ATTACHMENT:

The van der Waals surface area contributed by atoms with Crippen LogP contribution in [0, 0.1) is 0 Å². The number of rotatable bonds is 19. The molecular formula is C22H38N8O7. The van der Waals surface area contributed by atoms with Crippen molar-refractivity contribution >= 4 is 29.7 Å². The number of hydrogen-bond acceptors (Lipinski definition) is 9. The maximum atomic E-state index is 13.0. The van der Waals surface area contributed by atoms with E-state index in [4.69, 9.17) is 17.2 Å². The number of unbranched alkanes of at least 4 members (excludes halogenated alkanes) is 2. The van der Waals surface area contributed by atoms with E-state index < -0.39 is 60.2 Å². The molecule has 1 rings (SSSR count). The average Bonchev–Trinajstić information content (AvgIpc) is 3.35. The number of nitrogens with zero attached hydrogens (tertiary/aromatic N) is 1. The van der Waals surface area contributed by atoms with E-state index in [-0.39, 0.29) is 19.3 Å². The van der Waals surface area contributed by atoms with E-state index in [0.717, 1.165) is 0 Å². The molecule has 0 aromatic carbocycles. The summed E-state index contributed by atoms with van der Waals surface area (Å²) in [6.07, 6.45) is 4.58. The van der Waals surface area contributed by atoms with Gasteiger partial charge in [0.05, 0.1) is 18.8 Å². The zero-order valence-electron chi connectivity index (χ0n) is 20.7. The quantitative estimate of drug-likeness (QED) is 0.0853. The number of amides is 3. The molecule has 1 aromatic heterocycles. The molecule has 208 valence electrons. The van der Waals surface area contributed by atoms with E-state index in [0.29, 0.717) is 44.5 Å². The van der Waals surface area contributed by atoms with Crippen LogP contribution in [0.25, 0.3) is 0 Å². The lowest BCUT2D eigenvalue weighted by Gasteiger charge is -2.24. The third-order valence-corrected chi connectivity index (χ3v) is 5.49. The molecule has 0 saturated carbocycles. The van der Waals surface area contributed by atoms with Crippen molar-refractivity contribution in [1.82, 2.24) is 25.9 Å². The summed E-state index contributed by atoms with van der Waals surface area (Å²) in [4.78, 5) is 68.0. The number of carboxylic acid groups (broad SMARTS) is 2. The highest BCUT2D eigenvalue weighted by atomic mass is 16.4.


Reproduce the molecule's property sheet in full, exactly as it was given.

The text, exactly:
The van der Waals surface area contributed by atoms with Crippen LogP contribution in [0, 0.1) is 0 Å². The number of rotatable bonds is 19. The molecular formula is C22H38N8O7. The van der Waals surface area contributed by atoms with Crippen molar-refractivity contribution >= 4 is 29.7 Å². The number of hydrogen-bond acceptors (Lipinski definition) is 9. The maximum atomic E-state index is 13.0. The van der Waals surface area contributed by atoms with E-state index in [4.69, 9.17) is 17.2 Å². The number of unbranched alkanes of at least 4 members (excludes halogenated alkanes) is 2. The van der Waals surface area contributed by atoms with E-state index < -0.39 is 60.2 Å². The molecule has 1 rings (SSSR count). The average Bonchev–Trinajstić information content (AvgIpc) is 3.35. The number of nitrogens with zero attached hydrogens (tertiary/aromatic N) is 1. The van der Waals surface area contributed by atoms with E-state index in [-0.39, 0.29) is 19.3 Å². The van der Waals surface area contributed by atoms with E-state index in [0.717, 1.165) is 0 Å². The molecule has 0 aromatic carbocycles. The summed E-state index contributed by atoms with van der Waals surface area (Å²) in [6.07, 6.45) is 4.58. The van der Waals surface area contributed by atoms with Gasteiger partial charge in [0.05, 0.1) is 18.8 Å². The zero-order valence-electron chi connectivity index (χ0n) is 20.7. The quantitative estimate of drug-likeness (QED) is 0.0853. The number of amides is 3. The molecule has 1 aromatic heterocycles. The molecule has 208 valence electrons. The van der Waals surface area contributed by atoms with E-state index in [0.29, 0.717) is 44.5 Å². The van der Waals surface area contributed by atoms with Crippen LogP contribution in [0.25, 0.3) is 0 Å². The lowest BCUT2D eigenvalue weighted by Gasteiger charge is -2.24. The third-order valence-corrected chi connectivity index (χ3v) is 5.49. The molecule has 0 saturated carbocycles. The van der Waals surface area contributed by atoms with Crippen molar-refractivity contribution in [1.82, 2.24) is 25.9 Å². The summed E-state index contributed by atoms with van der Waals surface area (Å²) in [4.78, 5) is 68.0. The number of carboxylic acid groups (broad SMARTS) is 2. The highest BCUT2D eigenvalue weighted by atomic mass is 16.4.